Adapting International TV Series Works Best When Creating ‘Bespoke Experiences,’ BBC Studios’ Valerie Bruce Says

BBC Studios Los Angeles Productions general manager Valerie Bruce believes that adapting international TV for American audiences works best when creating “bespoke experiences” unique to the new market.

Speaking with TheWrap for this week’s Office With a View, the executive cites projects like CBS’ hit sitcom “Ghosts,” which just landed a Season 4 renewal, as a series that began in the U.K. before finding its footing in the States.

“Each project has its own unique bespoke experience,” Bruce told TheWrap. “One thing that the team is really good at doing is being able to look at a format from another territory and to look at the U.S. market and figure out: What is the entrée into the U.S. market that would make this appealing?”

Working with both creators from the original series and its adaptation, Bruce spearheads BBC Studios’ Los Angeles scripted team, which has produced several successful broadcast adaptations from British comedies, including “Ghosts,” the Mayim Bialik-led “Call Me Kat,” which ran for three seasons on Fox, and “Welcome to Flatch,” which had a two-season run on Fox. Bruce is also overseeing the upcoming adaptation of British gameshow “1% Club,” which will debut in the U.S. and Canada on Amazon Prime Video and Fox.

“‘Welcome to Flatch’ was [based] on ‘This Country’ and ‘Call Me Kat’ was [based on] ‘Miranda.’ And I think if you had the two shows side-by-side with the originals, you would be surprised to know that something was based off of the other,” Bruce said. “There’s really no formula other than having a great team of creatives that can say, ‘there’s something in this that is either gonna wholesale appeal or partially appeal to this market.'”

Beyond the studios’ current slate, Bruce noted more adaptations from U.K. series are in the works as the Los Angeles production team taps into BBC’s wide variety of scripted and unscripted series.

In addition to the above, Bruce also leads the creative team behind “Dancing With the Stars” on ABC. To hear more about her experience there and to get her advice for young people developing their careers in entertainment, read this week’s Office With a View below.

I’d love to hear a bit about the “Dancing With the Stars” casting process – what goes into casting someone who wouldn’t typically be expected on the show?
Every year [it’s about] really just looking at what is going on [and] what is relevant for the time. Some things are outside of the box; some are not necessarily outside of the box. You have to look at everything holistically. There could be a great person, but then you have to look at it as a cast for a show and be able to identify from many different angles. Sometimes you pick somebody that’s from a niche, but when you look at it in the whole, it then makes up a broader compass and that the audience can identify with.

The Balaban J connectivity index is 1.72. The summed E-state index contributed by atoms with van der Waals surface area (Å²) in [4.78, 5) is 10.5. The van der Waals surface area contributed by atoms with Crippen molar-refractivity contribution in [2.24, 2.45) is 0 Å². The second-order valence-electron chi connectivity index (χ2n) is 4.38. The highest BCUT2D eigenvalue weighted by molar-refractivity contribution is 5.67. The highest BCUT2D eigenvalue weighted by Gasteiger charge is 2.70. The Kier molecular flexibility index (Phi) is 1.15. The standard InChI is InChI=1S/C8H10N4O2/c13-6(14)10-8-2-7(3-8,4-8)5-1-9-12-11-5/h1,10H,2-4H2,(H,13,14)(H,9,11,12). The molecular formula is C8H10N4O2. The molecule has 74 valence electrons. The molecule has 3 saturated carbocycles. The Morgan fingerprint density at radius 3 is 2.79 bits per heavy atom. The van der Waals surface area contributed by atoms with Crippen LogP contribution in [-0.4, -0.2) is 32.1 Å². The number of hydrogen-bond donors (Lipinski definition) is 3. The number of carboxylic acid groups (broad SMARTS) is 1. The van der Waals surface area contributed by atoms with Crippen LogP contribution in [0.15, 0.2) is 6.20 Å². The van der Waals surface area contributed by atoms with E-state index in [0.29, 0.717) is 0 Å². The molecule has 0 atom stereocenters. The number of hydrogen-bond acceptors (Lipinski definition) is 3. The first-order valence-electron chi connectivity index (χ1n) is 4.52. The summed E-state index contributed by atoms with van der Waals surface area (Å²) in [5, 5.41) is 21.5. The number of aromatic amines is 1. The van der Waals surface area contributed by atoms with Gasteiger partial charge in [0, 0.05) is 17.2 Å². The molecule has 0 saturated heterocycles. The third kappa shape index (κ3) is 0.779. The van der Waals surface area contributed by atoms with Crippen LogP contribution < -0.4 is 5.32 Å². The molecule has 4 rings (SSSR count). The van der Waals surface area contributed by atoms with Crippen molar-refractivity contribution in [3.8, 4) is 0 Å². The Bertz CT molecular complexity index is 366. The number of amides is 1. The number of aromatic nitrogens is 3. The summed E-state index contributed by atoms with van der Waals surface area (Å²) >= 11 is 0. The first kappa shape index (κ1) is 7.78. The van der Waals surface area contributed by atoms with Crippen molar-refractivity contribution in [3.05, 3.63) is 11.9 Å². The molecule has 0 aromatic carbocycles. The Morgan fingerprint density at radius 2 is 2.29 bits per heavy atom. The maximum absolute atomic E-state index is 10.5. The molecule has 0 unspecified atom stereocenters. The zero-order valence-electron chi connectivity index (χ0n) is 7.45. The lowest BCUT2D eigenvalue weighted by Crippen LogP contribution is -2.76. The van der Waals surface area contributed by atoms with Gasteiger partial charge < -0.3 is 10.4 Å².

We will always be trying to think about the audience and who the audience wants to see. Disney+ is bringing in a different audience than we had when we were on ABC, and [on] ABC, we are still wanting to serve our tried and true fans and constituents that have been along for this journey. It’s incredible to now be able to get some a younger demographic and a different demographic that watches on streaming platforms.

What is something you’ve learned from the industry that you would like to pass on to young people who are growing their career in entertainment?
Authenticity and being impeccable with your word — I very much am that way with every single aspect [of my career], whether it’s the people that I’ve worked with, or the clients [and commissioners] that we have or the talent that we have — just being your authentic self. [Being] impeccable with your word, I think, is probably the biggest lesson is — if you say you’re going to do something, then do it, and if you can’t do something for some reason, then you need to be forthcoming and say that.

What are some challenges you’ve faced in your career and how have you overcome those challenges?

Oftentimes people are put into situations where they might not have the entire skill set in order to be able to accomplish what needs to get done. I have been in that situation so many times in my career. But each time … I just used it more as a motivator to say, “OK, I’m going to figure out how to do this and to get this done.”

I’m a big believer of asking questions and never saying that you know something when you don’t … Remaining curious and, again, it goes back to authenticity — I know I’m a capable person, and I can accomplish things, but I don’t know everything. I’m going to need to figure things out. And sometimes that means asking questions [and] asking for help from somebody else.

The post Adapting International TV Series Works Best When Creating ‘Bespoke Experiences,’ BBC Studios’ Valerie Bruce Says appeared first on TheWrap.